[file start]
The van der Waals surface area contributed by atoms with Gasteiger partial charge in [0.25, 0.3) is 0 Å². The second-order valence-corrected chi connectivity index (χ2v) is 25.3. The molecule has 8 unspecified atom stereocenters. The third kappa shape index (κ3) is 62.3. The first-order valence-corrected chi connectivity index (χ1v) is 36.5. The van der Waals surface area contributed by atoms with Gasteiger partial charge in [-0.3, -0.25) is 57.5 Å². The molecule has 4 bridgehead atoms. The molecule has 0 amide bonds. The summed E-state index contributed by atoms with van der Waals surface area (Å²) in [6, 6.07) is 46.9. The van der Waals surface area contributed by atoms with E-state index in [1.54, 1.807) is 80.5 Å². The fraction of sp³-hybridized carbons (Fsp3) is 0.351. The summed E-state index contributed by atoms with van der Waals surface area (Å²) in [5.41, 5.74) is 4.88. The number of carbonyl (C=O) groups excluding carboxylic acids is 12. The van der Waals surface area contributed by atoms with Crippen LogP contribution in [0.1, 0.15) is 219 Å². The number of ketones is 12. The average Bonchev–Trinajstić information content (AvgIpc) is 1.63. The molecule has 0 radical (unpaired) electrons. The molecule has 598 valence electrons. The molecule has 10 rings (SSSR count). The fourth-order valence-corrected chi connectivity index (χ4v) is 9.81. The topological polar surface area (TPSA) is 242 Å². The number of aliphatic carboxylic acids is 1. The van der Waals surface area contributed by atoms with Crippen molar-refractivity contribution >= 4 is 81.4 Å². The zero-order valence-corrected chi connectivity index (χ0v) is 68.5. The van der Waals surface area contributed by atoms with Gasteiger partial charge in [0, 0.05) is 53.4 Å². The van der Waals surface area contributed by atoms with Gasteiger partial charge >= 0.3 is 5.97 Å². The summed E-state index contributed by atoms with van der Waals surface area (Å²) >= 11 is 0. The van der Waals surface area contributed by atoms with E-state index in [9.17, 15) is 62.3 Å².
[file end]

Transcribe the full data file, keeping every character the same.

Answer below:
The van der Waals surface area contributed by atoms with Gasteiger partial charge in [0.25, 0.3) is 0 Å². The second-order valence-corrected chi connectivity index (χ2v) is 25.3. The molecule has 8 unspecified atom stereocenters. The third kappa shape index (κ3) is 62.3. The first-order valence-corrected chi connectivity index (χ1v) is 36.5. The van der Waals surface area contributed by atoms with Gasteiger partial charge in [-0.3, -0.25) is 57.5 Å². The molecule has 4 bridgehead atoms. The molecule has 0 amide bonds. The summed E-state index contributed by atoms with van der Waals surface area (Å²) in [6, 6.07) is 46.9. The van der Waals surface area contributed by atoms with E-state index in [1.54, 1.807) is 80.5 Å². The fraction of sp³-hybridized carbons (Fsp3) is 0.351. The summed E-state index contributed by atoms with van der Waals surface area (Å²) in [5.41, 5.74) is 4.88. The number of carbonyl (C=O) groups excluding carboxylic acids is 12. The van der Waals surface area contributed by atoms with Crippen LogP contribution in [0.1, 0.15) is 219 Å². The number of ketones is 12. The average Bonchev–Trinajstić information content (AvgIpc) is 1.63. The molecule has 0 radical (unpaired) electrons. The molecule has 598 valence electrons. The molecule has 10 rings (SSSR count). The fourth-order valence-corrected chi connectivity index (χ4v) is 9.81. The topological polar surface area (TPSA) is 242 Å². The number of aliphatic carboxylic acids is 1. The van der Waals surface area contributed by atoms with Crippen molar-refractivity contribution >= 4 is 81.4 Å². The zero-order valence-corrected chi connectivity index (χ0v) is 68.5. The van der Waals surface area contributed by atoms with Gasteiger partial charge in [0, 0.05) is 53.4 Å². The van der Waals surface area contributed by atoms with Gasteiger partial charge >= 0.3 is 5.97 Å². The summed E-state index contributed by atoms with van der Waals surface area (Å²) >= 11 is 0. The van der Waals surface area contributed by atoms with E-state index in [9.17, 15) is 62.3 Å².